- It defines hazardous work and fixes the age of doing it,and that is 18.
- It also fixes the age of children to do light work, which does not threaten their health and hinder their education.
- It is a global platform and played an important role to eliminate this menace globally.
3. The Ministry of Statistics and Programme Implementation has started a Periodic Labor Force Survey, which will provide quarterly labor and employment data for urban India and annual data for rural India. Analyze the need for having such a survey. (GS 3)
- The government started the periodic labour force survey in April 2017
- This survey will supersede the earlier system where such data was available only every five years.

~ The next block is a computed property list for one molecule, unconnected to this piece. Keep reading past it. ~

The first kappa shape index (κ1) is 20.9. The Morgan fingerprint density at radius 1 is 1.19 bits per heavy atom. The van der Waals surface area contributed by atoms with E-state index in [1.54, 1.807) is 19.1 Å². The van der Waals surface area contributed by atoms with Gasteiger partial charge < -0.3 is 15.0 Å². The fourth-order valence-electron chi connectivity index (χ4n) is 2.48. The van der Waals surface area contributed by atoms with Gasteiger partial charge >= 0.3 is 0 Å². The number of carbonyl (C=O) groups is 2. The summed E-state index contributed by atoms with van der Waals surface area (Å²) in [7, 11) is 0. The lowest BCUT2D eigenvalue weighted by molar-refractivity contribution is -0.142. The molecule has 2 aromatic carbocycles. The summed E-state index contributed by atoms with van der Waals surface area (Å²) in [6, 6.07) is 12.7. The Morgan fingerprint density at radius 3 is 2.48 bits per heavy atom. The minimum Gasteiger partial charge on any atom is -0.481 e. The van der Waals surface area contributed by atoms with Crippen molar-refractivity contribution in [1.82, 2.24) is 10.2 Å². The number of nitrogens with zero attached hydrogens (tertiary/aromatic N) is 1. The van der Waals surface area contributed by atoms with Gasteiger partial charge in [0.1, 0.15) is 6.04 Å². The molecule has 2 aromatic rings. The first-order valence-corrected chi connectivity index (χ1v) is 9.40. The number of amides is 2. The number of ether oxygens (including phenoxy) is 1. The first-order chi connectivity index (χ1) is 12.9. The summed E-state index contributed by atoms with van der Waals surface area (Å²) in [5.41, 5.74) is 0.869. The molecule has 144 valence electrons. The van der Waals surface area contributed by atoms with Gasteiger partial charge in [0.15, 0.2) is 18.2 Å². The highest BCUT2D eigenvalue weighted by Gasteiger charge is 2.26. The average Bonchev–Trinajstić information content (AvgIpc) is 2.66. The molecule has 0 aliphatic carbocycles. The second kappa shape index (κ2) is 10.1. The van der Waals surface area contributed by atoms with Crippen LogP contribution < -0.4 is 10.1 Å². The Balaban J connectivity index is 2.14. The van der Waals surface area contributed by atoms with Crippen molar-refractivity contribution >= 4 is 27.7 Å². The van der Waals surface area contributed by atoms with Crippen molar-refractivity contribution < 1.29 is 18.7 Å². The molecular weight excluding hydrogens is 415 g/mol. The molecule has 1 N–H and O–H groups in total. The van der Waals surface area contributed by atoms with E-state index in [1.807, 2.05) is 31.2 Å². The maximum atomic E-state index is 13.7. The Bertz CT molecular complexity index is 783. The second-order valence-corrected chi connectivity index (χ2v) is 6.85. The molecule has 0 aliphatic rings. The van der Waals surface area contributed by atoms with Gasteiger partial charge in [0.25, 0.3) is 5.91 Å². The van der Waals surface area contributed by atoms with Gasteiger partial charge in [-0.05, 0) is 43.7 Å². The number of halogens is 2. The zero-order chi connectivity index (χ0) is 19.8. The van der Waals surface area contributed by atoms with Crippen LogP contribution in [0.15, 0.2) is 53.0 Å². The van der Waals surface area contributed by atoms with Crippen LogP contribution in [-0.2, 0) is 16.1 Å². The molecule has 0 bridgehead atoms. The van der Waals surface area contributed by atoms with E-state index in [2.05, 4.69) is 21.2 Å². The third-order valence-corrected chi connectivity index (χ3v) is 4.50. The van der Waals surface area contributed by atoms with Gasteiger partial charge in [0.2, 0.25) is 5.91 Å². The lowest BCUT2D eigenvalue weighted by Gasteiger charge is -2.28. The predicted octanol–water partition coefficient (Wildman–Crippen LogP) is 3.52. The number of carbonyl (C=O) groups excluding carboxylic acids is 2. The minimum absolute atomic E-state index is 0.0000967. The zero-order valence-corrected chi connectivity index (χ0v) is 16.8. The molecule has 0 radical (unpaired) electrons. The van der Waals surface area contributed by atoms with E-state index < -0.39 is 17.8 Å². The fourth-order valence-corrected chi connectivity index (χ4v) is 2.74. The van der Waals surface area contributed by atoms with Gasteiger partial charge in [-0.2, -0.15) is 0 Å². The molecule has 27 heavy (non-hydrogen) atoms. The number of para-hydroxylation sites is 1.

- The most comprehensive existing employment survey conducted quinquennially by the National Sample Survey Office has not been done since 2011-12.
- This survey would supply data not only about the formal sector, but also about the informal sector.
- The data will be collected from large and small enterprises and so we will be able to measure informal sector activity as well.
- It will also incorporate a Computer Assisted Personal Interviewing (CAPI) method, with field operators using tablets to enter the data. This would generate more accurate and timely information.
- To track employment trends more swiftly, in order to generate quarterly reports on the urban labour market situation and annual dossiers on the overall employment scene.
However the government expects the results of the first Survey, awaiting approval for more than a year, to be released by December 2018.
Despite some concerns this is a positive step taken by the government for timely information and analysis of future.